The proposal to recognise housewives as contributors to the country is a step in the right direction. However, a better safety net — as opposed to just providing a pension scheme for housewives — is needed to protect their interests, say financial planners.
Robert Foo, founder and managing director of MyFP Services Sdn Bhd, says the government’s proposal to channel 2% of the husband’s salary to the wife’s Employees Provident Fund (EPF) account was conceived based on the notion that housewives are at the mercy of their husbands financially and left in the lurch when faced with adversity. The proposal was part of Pakatan Harapan’s general election manifesto.
While the gesture seems to be good one, Foo says it is based on a mere assumption, without any statistical evidence. “We see it every day with our clients. It is true that divorce rates are going up and homemakers, who are mainly women, have a difficult time when this happens. This is worse among the Muslim community as women face a lot of challenges in getting a fair share and proper alimony to support their children.
“If the government wants to address the issue of abandonment and abuse, it is good, but do it well using proper research. Otherwise, it is just a lot of unnecessary administrative work that could lead to more leakages.”
Foo points out that the proposal also assumes that husbands are abandoning their wives in retirement — another unsubstantiated claim. He stresses that the 2% from the husband’s EPF contribution and another RM50 from the government on a monthly basis does not amount to much considering the hardship one faces in challenging times.
“It is rather premature and poorly thought out. It is like an ice cube’s chance in hell,” he says.
Shing Yee Ling, a financial planner with VKA Wealth Planners Sdn Bhd, concurs with Foo. She adds that many kinks need to be ironed out before the scheme is implemented.
There are many unanswered questions with regards to the scheme, says Shing. “For instance, is it fair for the deduction to continue if the couple are not on good terms? How about in the case of Muslim men, who may have more than one wife?”
But despite all this, she stresses that having “something is better than nothing”.
In a household where the husband earns RM4,000 a month, the wife will have monthly savings of RM130. In five years, she will have accumulated about RM7,800 (not including dividends given by the EPF and the rate of inflation).
“If this scheme runs for 20 years, the wife is bound to have at least RM54,000 in her EPF account. I think is a start to helping housewives,” says Shing.
“Personally, I would prefer the contribution to be half of the 11%. A family is shared by both husband and wife. With wives staying home with no income and savings, it is only fair that the husband shares half of his EPF savings.
“Using the monthly earnings of RM4,000 as an example, 50% of the 11% will see that the wife gets at least RM270 monthly in her EPF account. After 20 years, this will translate into nearly RM100,000, which is a more meaningful form of security.”
Under the previous administration, those who are self-employed or without regular income — which includes homemakers — were encouraged to participate in the voluntary 1Malaysia Retirement Savings Scheme. Under the SP1M, contributors to the EPF are eligible to receive a government contribution of 15% on the amount contributed, subject to a maximum of RM250 a year (which had been extended to 2022), and will receive an annual dividend payment credited to their account until the age of 100.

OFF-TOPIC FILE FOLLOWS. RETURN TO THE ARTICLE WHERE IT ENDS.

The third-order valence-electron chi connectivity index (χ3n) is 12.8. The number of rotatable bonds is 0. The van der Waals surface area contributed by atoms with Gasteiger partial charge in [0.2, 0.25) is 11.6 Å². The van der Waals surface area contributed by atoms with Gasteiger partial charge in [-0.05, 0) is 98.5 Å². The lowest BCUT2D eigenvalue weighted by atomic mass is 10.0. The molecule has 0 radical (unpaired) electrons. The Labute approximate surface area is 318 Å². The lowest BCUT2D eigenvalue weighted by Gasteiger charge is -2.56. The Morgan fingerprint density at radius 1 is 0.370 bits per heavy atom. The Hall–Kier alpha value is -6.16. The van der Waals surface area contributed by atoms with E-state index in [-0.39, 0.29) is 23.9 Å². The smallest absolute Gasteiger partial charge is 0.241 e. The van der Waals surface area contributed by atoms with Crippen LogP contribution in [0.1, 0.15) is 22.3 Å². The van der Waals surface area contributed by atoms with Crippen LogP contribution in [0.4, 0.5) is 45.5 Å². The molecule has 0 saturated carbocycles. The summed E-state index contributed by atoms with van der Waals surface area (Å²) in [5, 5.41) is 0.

Phillip Wealth Planners Sdn Bhd wealth planning director Raymond Tay says the newly elected government’s proposal bodes well for housewives as it encourages mandatory savings, compared with the voluntary SP1M. “Effectively, this compulsory measure will ensure housewives receive a regular stream of contributions into their accounts,” he adds.
However, Tay advises homemakers to explore other means to supplement and increase their retirement funds as the government’s contribution is limited while rising healthcare costs and inflationary pressures have diminished the value of the ringgit.
“Let’s not forget the social, physical and emotional sacrifices that housewives have to endure in return for family harmony and well-being, in which case the 2% EPF contribution may be insignificant. It is a baby step towards creating an additional safety net for housewives. But housewives should not be content with this measure alone,” he says.
The government should also emphasise single mothers and single women who are caring for dependants such as elderly parents or those with disabilities, says Tay. He recommends that government review the existing Housewives Enhancement and Reactive Talent Scheme (HEARTS) and 1Malaysia Support for Housewives Programme (1MS4HW) to encourage homemakers to participate in government-funded professional reskilling programmes.
Citing the Labour Force Survey Report Malaysia 2017, Tay says the participation rate of female workers rose by 0.4% to 54.7% last year. “As women are increasingly participating in the labour market, housewives can play an effective role in the economy if they are provided with the necessary support, guidance and encouragement to re-join the workforce so they can build their own nest egg.
“Through the reskilling and upskilling exercises, they could earn an income from home-based businesses and contribute to the country’s workforce. They will be able to work in a flexible and adaptive environment that will have minimal impact on their family commitments.”
Seeing that more men are taking over the role of homemaker, policymakers should omit the gender bias when introducing the scheme, he adds. “The notion that domestic work is women’s work is deemed archaic and should no longer exist in our society today. It has to be a common understanding that domestic work is shared responsibility between life partners, regardless of religion, race and gender.”